The Relationship Between Food Insecurity and Type II Diabetes Among Latinos
- Osborn, Brandon
- Advisor(s): Ro, Annie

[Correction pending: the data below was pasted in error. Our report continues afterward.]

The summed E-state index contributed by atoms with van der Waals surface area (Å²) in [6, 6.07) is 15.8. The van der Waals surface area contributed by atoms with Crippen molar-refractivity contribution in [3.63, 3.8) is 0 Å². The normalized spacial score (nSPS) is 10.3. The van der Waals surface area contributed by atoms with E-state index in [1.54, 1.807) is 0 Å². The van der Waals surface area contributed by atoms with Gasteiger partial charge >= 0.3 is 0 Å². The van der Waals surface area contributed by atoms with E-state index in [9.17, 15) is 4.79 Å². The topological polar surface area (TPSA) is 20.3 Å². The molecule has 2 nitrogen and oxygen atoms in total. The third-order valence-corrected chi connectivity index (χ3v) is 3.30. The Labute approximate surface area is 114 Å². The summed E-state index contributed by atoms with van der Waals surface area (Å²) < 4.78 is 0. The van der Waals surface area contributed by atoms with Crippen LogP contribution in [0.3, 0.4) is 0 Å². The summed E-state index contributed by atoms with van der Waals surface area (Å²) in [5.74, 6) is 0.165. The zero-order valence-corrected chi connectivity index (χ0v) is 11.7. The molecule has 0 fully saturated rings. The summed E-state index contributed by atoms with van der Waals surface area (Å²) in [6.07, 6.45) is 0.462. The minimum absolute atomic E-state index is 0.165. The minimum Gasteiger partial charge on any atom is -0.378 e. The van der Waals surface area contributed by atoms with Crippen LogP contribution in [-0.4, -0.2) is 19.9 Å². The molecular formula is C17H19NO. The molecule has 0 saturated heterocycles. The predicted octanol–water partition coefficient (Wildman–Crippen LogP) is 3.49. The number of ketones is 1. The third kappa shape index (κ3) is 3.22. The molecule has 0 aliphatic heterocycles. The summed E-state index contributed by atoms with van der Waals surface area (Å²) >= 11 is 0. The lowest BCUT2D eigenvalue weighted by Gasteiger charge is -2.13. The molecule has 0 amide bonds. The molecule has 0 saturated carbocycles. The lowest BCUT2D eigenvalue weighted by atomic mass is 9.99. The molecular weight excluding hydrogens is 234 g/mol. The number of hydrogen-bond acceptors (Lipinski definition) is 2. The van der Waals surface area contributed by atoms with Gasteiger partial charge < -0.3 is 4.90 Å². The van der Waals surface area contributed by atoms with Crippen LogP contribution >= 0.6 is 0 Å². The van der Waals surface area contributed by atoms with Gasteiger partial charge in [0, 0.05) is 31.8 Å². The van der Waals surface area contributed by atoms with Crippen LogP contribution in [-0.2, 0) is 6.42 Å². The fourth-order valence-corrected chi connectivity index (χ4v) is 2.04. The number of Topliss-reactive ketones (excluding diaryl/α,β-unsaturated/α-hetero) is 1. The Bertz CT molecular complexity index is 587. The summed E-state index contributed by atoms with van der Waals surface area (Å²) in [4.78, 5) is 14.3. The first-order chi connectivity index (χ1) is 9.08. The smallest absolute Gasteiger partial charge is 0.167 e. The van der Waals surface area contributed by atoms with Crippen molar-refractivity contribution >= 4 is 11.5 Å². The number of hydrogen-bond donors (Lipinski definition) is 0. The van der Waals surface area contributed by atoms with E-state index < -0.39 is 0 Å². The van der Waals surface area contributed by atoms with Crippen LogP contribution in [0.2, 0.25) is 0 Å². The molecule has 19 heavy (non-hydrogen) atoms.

Background: Latinos are disproportionally affected by both food insecurity and type II diabetes (T2D). Additionally, the relationship between food insecurity and T2D is more robust among Latinos compared to other racial/ethnic groups, underscoring the importance of examining this relationship in depth among this population. In this dissertation, I begin with a review of the literature and present a conceptual framework. I then examine three major aspects of the relationship between food insecurity and T2D among Latino adults by first identifying who is most at-risk for T2D when food insecure, second understanding the relationship between food insecurity and diet, and lastly, testing whether a community-level resource buffers this relationship. Methods: In Chapter Two, I determine which food-insecure Latinos are most at risk of having T2D. I use logistic regression to examine the association between food security status and T2D, and test whether nativity status and duration of residence moderate this association. In Chapter Three, I use exploratory factor analysis to derive dietary profiles among Latino adults and examine the association between food security status and these dietary profiles using OLS regression. In Chapter Four, I use logistic regression to test whether neighborhood social cohesion moderates the relationship between food security status and T2D. Results: I find that food security status is associated with T2D such that Latinos with higher levels of food insecurity are more likely to report having T2D, but this relationship differs among Latinos of different nativity and duration of residence in the United States. Latinos born in the United States and longer stay immigrant Latinos (10 years or more in the US) have a higher likelihood of having T2D when food insecure compared to recent immigrant Latinos (less than 10 years in the US). I also find that food security status is associated with some specific dietary profiles among Latinos adults. Compared to food-secure Latinos, those who are food insecure are more likely to have consumed diets high in vegetables and plant-based foods, but not more likely to have consumed diets high in high in hyperpalatable foods such as solid fats, cheese, and refined carbohydrates. Lastly, I find that neighborhood social cohesion does not modify or buffer the association between food security status and T2D. Conclusion: The findings from this dissertation have important implications for the overall health of Latinos and inform future research as well as interventions. One, this dissertation contributes to the literature by identifying the most at-risk Latinos (by nativity status and duration of residence) of the relationship between food security status and T2D. Two, this dissertation identifies nuances in dietary intake by different levels of food security among Latinos by highlighting that food insecurity is not associated with the consumption of poor dietary patterns, but is associated with decreased consumption of high-quality dietary patterns. Lastly, other psychosocial factors besides neighborhood social cohesion should be empirically tested to see how these factors might reduce food insecurity’s adverse impact among Latinos. Future research should examine more upstream factors such as policy to improve food environments and access to fresh and nutritious foods.